Jon Roffman and Anand Vishwarupe co-wrote this blog post with Sankalp Sethi.
Oncology manufacturers spend more than $4 billion on supporting their sales forces and promoting their therapies to physicians, according to ZS analysis, but with the decision-making process moving away from individual physicians, are manufacturers wasting their efforts?
Carolyn Morrow co-wrote this blog post with Aritra Das.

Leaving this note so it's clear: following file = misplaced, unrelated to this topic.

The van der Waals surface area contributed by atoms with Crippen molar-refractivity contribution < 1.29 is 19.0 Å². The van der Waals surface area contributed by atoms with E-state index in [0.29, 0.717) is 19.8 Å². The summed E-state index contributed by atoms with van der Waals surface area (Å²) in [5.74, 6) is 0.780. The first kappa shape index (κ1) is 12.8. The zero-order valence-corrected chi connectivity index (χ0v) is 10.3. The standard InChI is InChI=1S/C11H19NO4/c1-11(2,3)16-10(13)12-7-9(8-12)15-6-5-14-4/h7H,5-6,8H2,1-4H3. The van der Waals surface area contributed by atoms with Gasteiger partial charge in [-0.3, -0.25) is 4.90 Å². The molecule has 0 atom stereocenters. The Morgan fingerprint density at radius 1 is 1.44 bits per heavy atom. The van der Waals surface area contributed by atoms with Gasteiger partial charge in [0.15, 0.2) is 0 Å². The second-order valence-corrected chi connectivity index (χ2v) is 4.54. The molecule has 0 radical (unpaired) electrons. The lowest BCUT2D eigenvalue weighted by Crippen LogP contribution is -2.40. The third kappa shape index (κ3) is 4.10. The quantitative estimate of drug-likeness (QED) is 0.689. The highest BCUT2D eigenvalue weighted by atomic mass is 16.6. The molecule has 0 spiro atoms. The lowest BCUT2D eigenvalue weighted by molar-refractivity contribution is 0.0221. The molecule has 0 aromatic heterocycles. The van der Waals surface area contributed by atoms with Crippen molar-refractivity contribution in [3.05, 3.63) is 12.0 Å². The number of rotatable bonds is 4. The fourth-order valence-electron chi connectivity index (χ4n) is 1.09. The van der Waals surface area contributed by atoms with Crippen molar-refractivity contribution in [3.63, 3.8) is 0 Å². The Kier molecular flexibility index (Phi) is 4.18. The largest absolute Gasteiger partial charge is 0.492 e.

Pharmaceutical companies face numerous obstacles when conducting primary market research in the oncology space. For one, the complex and nuanced clinical data that’s being presented to oncologists can cause decision paralysis, making it difficult for traditional market research to reliably predict future market outcomes. Second, various cognitive biases create a gap between how HCPs respond to a survey and how they actually behave in real life. Third, real-world group decision-making (tumor boards, for example) can’t be adequately mimicked in a one-on-one market research capacity. Lastly, to add to it all, overcrowded markets are creating an overload of research requests directed at the same set of HCPs, which causes survey fatigue and leads to lower-quality responses and lower response rates.